Miami is a large coastal city (i.e. on the ocean, a bay, or inlet) located in the state of Florida. With a population of 463,347 people and 258 constituent neighborhoods, Miami is the second largest community in Florida.
Unlike some cities, Miami isn’t mainly white- or blue-collar. Instead, the most prevalent occupations for people in Miami are a mix of both white- and blue-collar jobs. Overall, Miami is a city of service providers, sales and office workers, and professionals. There are especially a lot of people living in Miami who work in sales jobs (12.09%), office and administrative support (11.53%), and management occupations (9.82%).
Miami is a popular destination for single career-starters. One thing that you will notice when you are out and about town is that there is a large population of people who are young, single, educated, and upwardly-mobile career starters out at restaurants, listening to live music, and enjoying other activities. They are a real visible part of the culture of Miami. This makes Miami a good place to live for young professionals. With so many people in this demographic, Miami presents many opportunities for single professionals to enjoy themselves, socialize, and to create lasting relationships.
One of the nice things about Miami is that it is nautical, which means that parts of it are somewhat historic and touch the ocean or tidal bodies of water, such as inlets and bays. Because of this, visitors and locals will often go to these areas to take in the scenery or to enjoy waterfront activities.
Miami is a big city, and with that comes lots of benefits. One benefit is that most big cities have public transit, but Miami really shines when it comes to the extensiveness and use of its public transit system. More than most large American cities, Miami citizens use public transit daily to get to and from work. And while there are transportation options, most people in Miami ride the bus. Whereas in some cities one is destined to sit in traffic every morning to get to work and every evening to get home, in Miami a lot leave their cars at home (if they even choose to own one), and hop a ride on the bus.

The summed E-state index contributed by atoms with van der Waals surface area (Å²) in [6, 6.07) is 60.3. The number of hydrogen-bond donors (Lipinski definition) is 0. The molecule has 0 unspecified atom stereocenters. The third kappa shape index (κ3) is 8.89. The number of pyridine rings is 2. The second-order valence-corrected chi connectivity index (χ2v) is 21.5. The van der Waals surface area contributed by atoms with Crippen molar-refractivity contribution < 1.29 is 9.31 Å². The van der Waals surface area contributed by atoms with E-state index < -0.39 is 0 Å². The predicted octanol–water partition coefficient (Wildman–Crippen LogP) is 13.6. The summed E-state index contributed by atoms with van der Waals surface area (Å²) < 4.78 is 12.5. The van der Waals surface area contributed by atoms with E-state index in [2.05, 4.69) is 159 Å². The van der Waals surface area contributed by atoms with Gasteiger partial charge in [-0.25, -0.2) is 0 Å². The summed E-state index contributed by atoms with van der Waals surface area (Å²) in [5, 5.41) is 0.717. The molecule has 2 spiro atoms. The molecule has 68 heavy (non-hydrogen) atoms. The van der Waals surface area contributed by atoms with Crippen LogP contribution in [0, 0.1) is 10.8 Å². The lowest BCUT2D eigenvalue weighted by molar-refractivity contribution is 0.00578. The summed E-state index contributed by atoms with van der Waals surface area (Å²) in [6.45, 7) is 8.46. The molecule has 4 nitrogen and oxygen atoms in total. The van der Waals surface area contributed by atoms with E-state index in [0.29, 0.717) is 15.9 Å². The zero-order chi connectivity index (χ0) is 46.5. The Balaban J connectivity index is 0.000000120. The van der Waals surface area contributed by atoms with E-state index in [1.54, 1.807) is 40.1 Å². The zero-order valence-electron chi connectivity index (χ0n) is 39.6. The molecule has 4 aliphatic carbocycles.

In terms of college education, Miami is somewhat better educated than the 21.84% who have a 4-year degree or higher in the typical US community: 26.34% of adults 25 and older in the city have at least a bachelor's degree.
The per capita income in Miami in 2010 was $25,067, which is middle income relative to Florida and the nation. This equates to an annual income of $100,268 for a family of four. However, Miami contains both very wealthy and poor people as well.
Miami is an extremely ethnically-diverse city. The people who call Miami home describe themselves as belonging to a variety of racial and ethnic groups. People of Hispanic or Latino origin are the most prevalent group in Miami, accounting for 72.18% of the city’s residents (people of Hispanic or Latino origin can be of any race). The greatest number of Miami residents report their race to be Black or African-American, followed by White. Important ancestries of people in Miami include Haitian, Italian, German, Irish, and French.
Miami also has a high percentage of its population that was born in another country: 57.99%.
The most common language spoken in Miami is Spanish. Other important languages spoken here include English and French.